Sunday 6 November 2022

First Contact: An Alien Encounter

What kind of moment would the confirmation of extra-terrestrial intelligence be? This was the premise of an (ostensibly) intriguing First Contact: An Alien Encounter the BBC aired this week. Unfortunately, as a work of scientific speculation it failed to live up to the exciting proposition because it committed the cardinal sin. The show was boring.

First Contact begins with one of the Voyager probes picking up a narrow band signal, which is a sure sign of an artificial origin. The scenario then plays out over 12 days as the source is revealed to be a 200km-long object approaching the solar system. Oh dear. Grainy images are obtained of 'The Artefact' and it appears artificial in character. Spectroscopy readings shows metals, but the craft is seemingly tumbling in space and out of control. The boffins get to work on tracing its fight path and settle on a star system some 500 light years away, implying the craft had been in transit for over 100,000 years. No wonder it's not taking any messages. NASA direct the new James Webb Space Telescope at the system and finds evidence of a shredded planet, but with traces of manufactured materials showing up in the analysis. Meanwhile, the Artefact sails past the Earth and away. First contact is over.

The story could have been told in a 10 minute YouTube video if I'm honest. But the main purpose was to show off the science, and was therefore seemingly aimed more at a general audience. SETI's infamous Wow signal from 1977 gets its umpteenth showcase. It too was a narrow band signal and was much stronger than the background noise, and it (apparently) moved with the stars - as you would expect anything inbound to - but that was it. The best candidate for contact so far, but it has never repeated. Nor has it been satisfactorily explained by earth-bound or natural celestial phenomena. The question mark remains and may never be resolved. We're also told about how difficult it would be to communicate with aliens anyway, given how different our environments, biologies, and psychologies are likely to be. Just look at our miserable efforts at trying to establish a dialogue with whales(!). And we had to have a wee segment on ╩╗Oumuamua, the first identified extra-solar object that passed by these parts in 2017. What the show skipped over were claims, such as those coming from Harvard's Avi Loeb, suggesting it could be an artificial object.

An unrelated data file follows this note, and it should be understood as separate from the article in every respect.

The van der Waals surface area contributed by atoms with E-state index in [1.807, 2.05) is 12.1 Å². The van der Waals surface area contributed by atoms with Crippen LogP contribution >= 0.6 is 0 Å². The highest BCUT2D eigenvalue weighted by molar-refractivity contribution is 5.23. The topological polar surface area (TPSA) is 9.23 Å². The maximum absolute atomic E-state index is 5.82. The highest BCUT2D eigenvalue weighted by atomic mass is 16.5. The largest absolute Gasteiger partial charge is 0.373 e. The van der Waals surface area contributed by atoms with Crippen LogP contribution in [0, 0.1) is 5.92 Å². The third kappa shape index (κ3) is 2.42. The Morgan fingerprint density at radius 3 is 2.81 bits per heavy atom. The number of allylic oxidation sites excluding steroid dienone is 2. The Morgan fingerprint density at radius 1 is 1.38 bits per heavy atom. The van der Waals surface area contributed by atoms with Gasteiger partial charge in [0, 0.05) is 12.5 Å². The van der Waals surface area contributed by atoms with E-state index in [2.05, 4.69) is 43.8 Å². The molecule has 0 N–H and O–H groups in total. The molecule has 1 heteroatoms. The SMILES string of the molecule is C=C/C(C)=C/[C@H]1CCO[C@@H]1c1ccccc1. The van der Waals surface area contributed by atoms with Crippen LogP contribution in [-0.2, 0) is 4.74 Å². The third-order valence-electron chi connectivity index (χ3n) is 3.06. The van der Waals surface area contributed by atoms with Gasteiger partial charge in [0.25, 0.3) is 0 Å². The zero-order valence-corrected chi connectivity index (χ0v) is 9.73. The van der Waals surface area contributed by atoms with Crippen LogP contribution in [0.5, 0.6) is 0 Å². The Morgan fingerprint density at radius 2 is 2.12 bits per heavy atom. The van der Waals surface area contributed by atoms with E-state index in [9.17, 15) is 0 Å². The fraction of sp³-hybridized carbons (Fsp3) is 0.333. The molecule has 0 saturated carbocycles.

Surprisingly, while First Contact was humdrum and not a good way to fill 85 minutes it did at least get the sociology right. As noted a while ago, chances are news of an alien civilisation would perturb the froth of social media for a day or two and fade from view. Because this premise is a close brush with some derelict spaceship things are likely to be different. People lighting candles, American shock jocks forecasting armageddon, little kids hoping the aliens would be friendly, talking heads arguing the toss. Social media getting rammed with little green men memes was definitely on the money. And then we have people rioting because they suspected governments were concealing knowledge was a bit of a stretch. Then again, who could have foreseen anti-mask/anti-vax protests as a global pandemic ripped through the population?